We have updated our Privacy Policy Please take a moment to review it. By continuing to use this site, you agree to the terms of our updated Privacy Policy.

Women don’t owe you pretty

Florence Given is a 21-year-old artist, activist and writer. In her newly published book Women Don’t Owe you Pretty, Florence addresses social issues and challenges out-dated narratives supplied to us by the patriarchy. Full of unique and playful illustrations, this book will remind you that you owe men nothing… least of all pretty.


“You don’t owe prettiness to anyone. Not to your boyfriend/ spouse/partner, not to your co-workers, especially not to random men on the street. You don’t owe it to your mother, you don’t owe it to your children, you don’t owe it to civilisation in general. Prettiness is not a rent you pay for occupying a space marked ‘female’” – Erin McKean

This quote changed my life and inspired the title of this book. Throughout feminist history, women have expanded on the concept of prettiness as a currency from their different standpoints, and there are a lot of variations on this idea out there. For example, Naomi Wolf’s book The Beauty Myth unpacks in-depth how our beauty standards are linked to capitalism; Chidera Eggerue touches on prettiness in her book What a Time to Be Alone and in her #SaggyBoobsMatter movement to promote a message of anti-perfection; and trans activist Janet Mock speaks on how she felt she gained pretty privilege as she began her transition. This book – Women Don’t Owe You Pretty – is my interpretation.

This phrase sent me on a journey of unpacking my identity, forcing me to properly examine myself for the first time and ask why the hell I was carrying out these invasive, expensive, time-consuming and at times painful beauty rituals. I realised how much of my self-worth was determined by whether or not I appeared desirable to men, and whether that prettiness would be enough to encourage them to treat me with respect. But most of the time the attention that my “pretiness” garnered meant that men viewed me as an object, and men don’t respect objects. After all, objects are something we view to be used without reciprocity – it’s a one-sided relationship. It’s why they didn’t handle my rejection well and called me names like “frigid”, because objects aren’t supposed to be empowered. They’re objects. Acknowledging this was both uncomfortable and liberating – exactly what growth is supposed to feel like.

This phrase also forced me to examine the kinds of standards against which someone’s “prettiness” is measured, and what “pretty” constitutes. Our collective idea of what makes someone pretty in society is based on their proximity to whiteness, thinness, being non-disabled and being cisgender. This helped me to see how my own prettiness has enabled me opportunities, opportunities that women who fall outside of what society deems as pretty have to work harder for. Whether I thought I was attractive or not, for the first time I had to acknowledge the objective fact that I sit high on society’s scale of desirability, by being slim, non-disabled and white. As women we don’t want to admit that we have “pretty privilege” because we have been taught that we should be unaware of our beauty, and to respond to compliments with self-deprecation and remarks such as “No I’m not, look at my…[points to ‘flaws’]!” In order to acknowledge that we have this privilege, we must first call ourselves pretty. Which, due to insecurity, is near impossible for most women. This is how our desirability privilege is silently maintained, and how as a society we continue to go about de-politicising our dating preferences as if they aren’t problematic and heavily loaded with racist, fatphobic and sexist bias.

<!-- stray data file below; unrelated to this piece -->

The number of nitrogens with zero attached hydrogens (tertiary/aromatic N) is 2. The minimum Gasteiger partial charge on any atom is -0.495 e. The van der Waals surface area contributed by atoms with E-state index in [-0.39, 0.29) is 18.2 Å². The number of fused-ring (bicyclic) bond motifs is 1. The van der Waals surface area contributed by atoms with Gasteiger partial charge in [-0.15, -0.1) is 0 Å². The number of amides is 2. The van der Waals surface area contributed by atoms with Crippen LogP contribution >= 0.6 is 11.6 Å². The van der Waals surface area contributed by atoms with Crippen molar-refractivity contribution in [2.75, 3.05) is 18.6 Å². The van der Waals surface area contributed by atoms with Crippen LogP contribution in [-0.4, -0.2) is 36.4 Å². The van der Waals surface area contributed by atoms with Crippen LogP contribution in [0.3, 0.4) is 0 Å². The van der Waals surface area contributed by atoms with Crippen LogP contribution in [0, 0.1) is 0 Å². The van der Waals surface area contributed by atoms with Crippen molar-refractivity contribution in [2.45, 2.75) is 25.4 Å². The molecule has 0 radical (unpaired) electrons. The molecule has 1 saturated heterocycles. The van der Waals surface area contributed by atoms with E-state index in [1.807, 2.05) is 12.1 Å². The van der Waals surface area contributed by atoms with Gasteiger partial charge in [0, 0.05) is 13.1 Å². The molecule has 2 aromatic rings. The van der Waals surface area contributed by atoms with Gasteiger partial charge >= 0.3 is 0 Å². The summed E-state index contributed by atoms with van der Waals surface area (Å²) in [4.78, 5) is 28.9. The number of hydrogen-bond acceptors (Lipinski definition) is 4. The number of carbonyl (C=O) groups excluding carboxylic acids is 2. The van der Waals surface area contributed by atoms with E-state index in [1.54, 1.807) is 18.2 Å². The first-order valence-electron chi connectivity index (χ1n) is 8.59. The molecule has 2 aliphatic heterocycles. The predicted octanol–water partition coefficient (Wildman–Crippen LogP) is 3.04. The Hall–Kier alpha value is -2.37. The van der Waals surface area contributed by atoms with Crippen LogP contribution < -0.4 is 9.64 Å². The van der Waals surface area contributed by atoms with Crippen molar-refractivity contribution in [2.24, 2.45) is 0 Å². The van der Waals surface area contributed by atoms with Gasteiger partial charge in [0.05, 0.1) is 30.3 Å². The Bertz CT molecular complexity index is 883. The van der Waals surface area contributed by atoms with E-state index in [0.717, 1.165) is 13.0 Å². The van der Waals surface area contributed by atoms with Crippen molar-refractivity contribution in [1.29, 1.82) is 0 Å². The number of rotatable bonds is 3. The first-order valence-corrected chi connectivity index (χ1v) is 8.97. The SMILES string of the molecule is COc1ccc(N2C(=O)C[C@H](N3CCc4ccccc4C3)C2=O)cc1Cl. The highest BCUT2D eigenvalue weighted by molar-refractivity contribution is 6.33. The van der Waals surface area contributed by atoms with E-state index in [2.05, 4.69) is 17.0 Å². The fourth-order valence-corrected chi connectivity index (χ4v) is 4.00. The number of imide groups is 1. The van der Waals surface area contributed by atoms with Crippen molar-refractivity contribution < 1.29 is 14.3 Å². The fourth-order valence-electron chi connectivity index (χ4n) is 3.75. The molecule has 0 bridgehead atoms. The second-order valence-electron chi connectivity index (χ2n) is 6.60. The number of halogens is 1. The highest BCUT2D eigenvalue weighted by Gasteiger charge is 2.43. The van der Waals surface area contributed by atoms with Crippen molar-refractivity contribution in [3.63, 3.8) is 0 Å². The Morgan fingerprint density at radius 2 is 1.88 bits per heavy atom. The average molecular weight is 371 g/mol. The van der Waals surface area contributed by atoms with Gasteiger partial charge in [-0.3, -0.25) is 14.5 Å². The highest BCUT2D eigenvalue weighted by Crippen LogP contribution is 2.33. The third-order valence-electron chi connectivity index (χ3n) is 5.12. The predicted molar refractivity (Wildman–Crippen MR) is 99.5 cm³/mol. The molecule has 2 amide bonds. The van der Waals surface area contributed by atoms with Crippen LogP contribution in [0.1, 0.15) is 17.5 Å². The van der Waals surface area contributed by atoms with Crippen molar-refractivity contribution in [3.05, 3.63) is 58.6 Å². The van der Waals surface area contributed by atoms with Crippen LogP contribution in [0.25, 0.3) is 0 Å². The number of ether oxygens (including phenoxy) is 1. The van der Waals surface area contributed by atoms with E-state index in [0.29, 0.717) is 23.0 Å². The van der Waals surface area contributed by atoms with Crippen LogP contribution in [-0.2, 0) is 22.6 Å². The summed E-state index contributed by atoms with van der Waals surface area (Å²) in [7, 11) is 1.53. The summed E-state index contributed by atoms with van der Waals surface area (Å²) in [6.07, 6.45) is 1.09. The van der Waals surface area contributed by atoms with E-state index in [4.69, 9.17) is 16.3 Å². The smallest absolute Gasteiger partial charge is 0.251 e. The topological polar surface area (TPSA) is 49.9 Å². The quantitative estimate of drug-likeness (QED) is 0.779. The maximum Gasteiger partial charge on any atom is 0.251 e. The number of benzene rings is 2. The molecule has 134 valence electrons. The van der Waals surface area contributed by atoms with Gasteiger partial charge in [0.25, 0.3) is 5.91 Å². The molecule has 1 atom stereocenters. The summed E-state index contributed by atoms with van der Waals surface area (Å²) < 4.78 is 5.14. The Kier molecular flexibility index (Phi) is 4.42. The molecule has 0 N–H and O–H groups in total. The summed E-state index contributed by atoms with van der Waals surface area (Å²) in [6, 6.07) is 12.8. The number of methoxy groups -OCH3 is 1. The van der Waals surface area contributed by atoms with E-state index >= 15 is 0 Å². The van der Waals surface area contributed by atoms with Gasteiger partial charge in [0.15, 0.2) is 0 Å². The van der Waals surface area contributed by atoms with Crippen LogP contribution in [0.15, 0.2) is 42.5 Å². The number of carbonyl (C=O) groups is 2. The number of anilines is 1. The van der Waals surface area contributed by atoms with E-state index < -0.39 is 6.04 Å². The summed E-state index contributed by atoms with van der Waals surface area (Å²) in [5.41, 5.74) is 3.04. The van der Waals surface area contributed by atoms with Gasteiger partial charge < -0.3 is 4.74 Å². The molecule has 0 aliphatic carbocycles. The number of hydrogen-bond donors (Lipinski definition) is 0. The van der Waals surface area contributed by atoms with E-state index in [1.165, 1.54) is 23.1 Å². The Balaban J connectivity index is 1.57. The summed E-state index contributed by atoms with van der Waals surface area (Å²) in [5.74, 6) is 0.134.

There’s a discussion about whether desirability really is a privilege, since its benefits are rooted in the objectification of our bodies, not respecting them. My prettiness is both the thing that allows people to treat me better, and also the thing that has led to the most traumatic experiences of my life. Men don’t look at pretty women on the street and think “She’s pretty, so I won’t sexually harass her or follow her home.” It’s the opposite. I walk about life with constant vigilance – anxious for the next man to stick his head out his car window and shout something at me, spike the drink that my “prettiness” encouraged him to buy for me – and stop in a shop before I go home to check I’m not being followed. Keys between my fingers, heart racing, checking over my shoulder, strategising my safest route home even if it means spending money on a taxi – this is what navigating public spaces looks like for a lot of women. I can’t tell you the amount of times I have contemplated shaving my head to rid me of male attention and sexual harassment almost entirely overnight. But I realised that to do so would imply that it’s my responsibility to prevent this harassment, not theirs.

I was taught how to count calories, have boundaries with and say “no” to food as a young girl, before I learned about the importance of having boundaries and saying “no” to other people. What do you think that taught me about being a woman in this world? I learned that it was more important for me to be an object of desire, than it was to have my own needs met and be respected as a person. These harmful belief systems and low self-esteem landed me in abusive relationships as my boundaries were non-existent and I didn’t believe I deserved better. I was just happy that someone wanted me. I often wonder what my life would look like if I had learned that my body belongs to me, and me alone, first; that the way my body looks and its purpose is not to please others. I wonder what my life would look like if I had understood that I do not owe anybody “nice”, “perfect”, “petite” or “pretty”; that the best version of myself is not the one that is broken down in order to fit into the room afforded for women in a man’s world, but is the version that stays whole in spite of other people’s reactions – whether there is space for me or not.

Instead, I killed, squashed and minimised parts of who I really was in favour of the validation I craved, living to please everyone but myself – and I don’t want you to feel as though you have to do the same. This is the book I wish I could have whacked myself over the head with before the world’s toxicity permeated its way into my life.